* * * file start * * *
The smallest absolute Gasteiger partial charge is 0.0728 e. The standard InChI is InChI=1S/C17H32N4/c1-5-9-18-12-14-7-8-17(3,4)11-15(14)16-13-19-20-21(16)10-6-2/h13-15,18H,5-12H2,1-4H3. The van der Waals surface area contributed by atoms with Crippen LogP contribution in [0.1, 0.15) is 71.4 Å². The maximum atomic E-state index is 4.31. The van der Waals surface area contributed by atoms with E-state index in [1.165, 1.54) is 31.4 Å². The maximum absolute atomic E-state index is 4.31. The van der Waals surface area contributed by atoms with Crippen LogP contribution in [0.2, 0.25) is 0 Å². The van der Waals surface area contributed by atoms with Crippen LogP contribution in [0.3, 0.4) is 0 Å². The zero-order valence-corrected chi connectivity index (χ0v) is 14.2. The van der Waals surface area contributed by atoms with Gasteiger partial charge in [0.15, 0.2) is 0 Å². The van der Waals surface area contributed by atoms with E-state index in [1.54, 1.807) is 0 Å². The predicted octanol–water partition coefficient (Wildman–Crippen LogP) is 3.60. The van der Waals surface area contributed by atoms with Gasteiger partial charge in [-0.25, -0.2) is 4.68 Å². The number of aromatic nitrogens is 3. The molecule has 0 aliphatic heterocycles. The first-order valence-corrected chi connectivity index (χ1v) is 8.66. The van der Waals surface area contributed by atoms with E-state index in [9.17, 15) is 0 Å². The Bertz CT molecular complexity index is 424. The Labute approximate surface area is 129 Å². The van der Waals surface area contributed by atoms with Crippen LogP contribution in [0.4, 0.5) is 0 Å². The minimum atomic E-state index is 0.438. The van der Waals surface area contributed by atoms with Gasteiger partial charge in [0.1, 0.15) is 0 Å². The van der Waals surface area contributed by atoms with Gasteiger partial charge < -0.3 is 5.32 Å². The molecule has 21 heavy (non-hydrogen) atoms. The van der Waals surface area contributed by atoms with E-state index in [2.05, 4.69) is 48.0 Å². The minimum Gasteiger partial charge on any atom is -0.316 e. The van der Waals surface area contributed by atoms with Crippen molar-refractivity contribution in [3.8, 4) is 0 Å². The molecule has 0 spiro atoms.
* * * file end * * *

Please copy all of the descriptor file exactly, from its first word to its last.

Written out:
The smallest absolute Gasteiger partial charge is 0.0728 e. The standard InChI is InChI=1S/C17H32N4/c1-5-9-18-12-14-7-8-17(3,4)11-15(14)16-13-19-20-21(16)10-6-2/h13-15,18H,5-12H2,1-4H3. The van der Waals surface area contributed by atoms with Crippen LogP contribution in [0.1, 0.15) is 71.4 Å². The maximum atomic E-state index is 4.31. The van der Waals surface area contributed by atoms with E-state index in [1.165, 1.54) is 31.4 Å². The maximum absolute atomic E-state index is 4.31. The van der Waals surface area contributed by atoms with Crippen LogP contribution in [0.2, 0.25) is 0 Å². The van der Waals surface area contributed by atoms with Crippen LogP contribution in [0.3, 0.4) is 0 Å². The zero-order valence-corrected chi connectivity index (χ0v) is 14.2. The van der Waals surface area contributed by atoms with Gasteiger partial charge in [0.15, 0.2) is 0 Å². The van der Waals surface area contributed by atoms with E-state index in [1.54, 1.807) is 0 Å². The predicted octanol–water partition coefficient (Wildman–Crippen LogP) is 3.60. The van der Waals surface area contributed by atoms with Gasteiger partial charge in [-0.25, -0.2) is 4.68 Å². The number of aromatic nitrogens is 3. The molecule has 0 aliphatic heterocycles. The first-order valence-corrected chi connectivity index (χ1v) is 8.66. The van der Waals surface area contributed by atoms with E-state index in [9.17, 15) is 0 Å². The Bertz CT molecular complexity index is 424. The Labute approximate surface area is 129 Å². The van der Waals surface area contributed by atoms with Crippen LogP contribution in [0.4, 0.5) is 0 Å². The minimum atomic E-state index is 0.438. The van der Waals surface area contributed by atoms with Gasteiger partial charge in [0.1, 0.15) is 0 Å². The van der Waals surface area contributed by atoms with Gasteiger partial charge < -0.3 is 5.32 Å². The molecule has 21 heavy (non-hydrogen) atoms. The van der Waals surface area contributed by atoms with E-state index in [2.05, 4.69) is 48.0 Å². The minimum Gasteiger partial charge on any atom is -0.316 e. The van der Waals surface area contributed by atoms with Crippen molar-refractivity contribution in [3.8, 4) is 0 Å². The molecule has 0 spiro atoms.